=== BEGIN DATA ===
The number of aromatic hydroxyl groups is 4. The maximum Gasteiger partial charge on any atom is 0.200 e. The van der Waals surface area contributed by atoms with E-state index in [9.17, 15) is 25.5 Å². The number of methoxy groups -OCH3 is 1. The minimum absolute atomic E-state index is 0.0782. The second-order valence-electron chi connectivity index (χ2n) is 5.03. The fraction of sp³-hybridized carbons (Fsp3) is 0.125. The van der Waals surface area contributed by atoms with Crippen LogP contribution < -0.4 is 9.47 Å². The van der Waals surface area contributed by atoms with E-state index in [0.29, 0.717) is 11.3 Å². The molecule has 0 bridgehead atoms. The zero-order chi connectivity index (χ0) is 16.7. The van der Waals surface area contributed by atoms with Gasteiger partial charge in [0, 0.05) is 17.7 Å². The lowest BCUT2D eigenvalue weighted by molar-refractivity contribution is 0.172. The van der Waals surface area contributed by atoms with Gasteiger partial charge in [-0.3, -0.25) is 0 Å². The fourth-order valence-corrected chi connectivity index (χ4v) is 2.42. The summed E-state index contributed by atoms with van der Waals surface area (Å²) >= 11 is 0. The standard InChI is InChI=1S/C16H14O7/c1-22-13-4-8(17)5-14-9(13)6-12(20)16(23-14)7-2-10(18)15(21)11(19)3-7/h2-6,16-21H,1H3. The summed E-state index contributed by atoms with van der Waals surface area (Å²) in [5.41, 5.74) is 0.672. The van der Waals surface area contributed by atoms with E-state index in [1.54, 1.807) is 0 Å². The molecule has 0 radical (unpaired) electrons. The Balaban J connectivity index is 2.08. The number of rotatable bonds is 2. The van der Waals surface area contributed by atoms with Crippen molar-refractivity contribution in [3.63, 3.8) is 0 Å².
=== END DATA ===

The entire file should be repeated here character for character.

The number of aromatic hydroxyl groups is 4. The maximum Gasteiger partial charge on any atom is 0.200 e. The van der Waals surface area contributed by atoms with E-state index in [9.17, 15) is 25.5 Å². The number of methoxy groups -OCH3 is 1. The minimum absolute atomic E-state index is 0.0782. The second-order valence-electron chi connectivity index (χ2n) is 5.03. The fraction of sp³-hybridized carbons (Fsp3) is 0.125. The van der Waals surface area contributed by atoms with Crippen LogP contribution < -0.4 is 9.47 Å². The van der Waals surface area contributed by atoms with E-state index in [0.29, 0.717) is 11.3 Å². The molecule has 0 bridgehead atoms. The zero-order chi connectivity index (χ0) is 16.7. The van der Waals surface area contributed by atoms with Gasteiger partial charge in [0, 0.05) is 17.7 Å². The lowest BCUT2D eigenvalue weighted by molar-refractivity contribution is 0.172. The van der Waals surface area contributed by atoms with Gasteiger partial charge in [-0.3, -0.25) is 0 Å². The fourth-order valence-corrected chi connectivity index (χ4v) is 2.42. The summed E-state index contributed by atoms with van der Waals surface area (Å²) >= 11 is 0. The standard InChI is InChI=1S/C16H14O7/c1-22-13-4-8(17)5-14-9(13)6-12(20)16(23-14)7-2-10(18)15(21)11(19)3-7/h2-6,16-21H,1H3. The summed E-state index contributed by atoms with van der Waals surface area (Å²) in [5.41, 5.74) is 0.672. The van der Waals surface area contributed by atoms with E-state index in [1.54, 1.807) is 0 Å². The molecule has 0 radical (unpaired) electrons. The Balaban J connectivity index is 2.08. The number of rotatable bonds is 2. The van der Waals surface area contributed by atoms with Crippen molar-refractivity contribution in [3.63, 3.8) is 0 Å².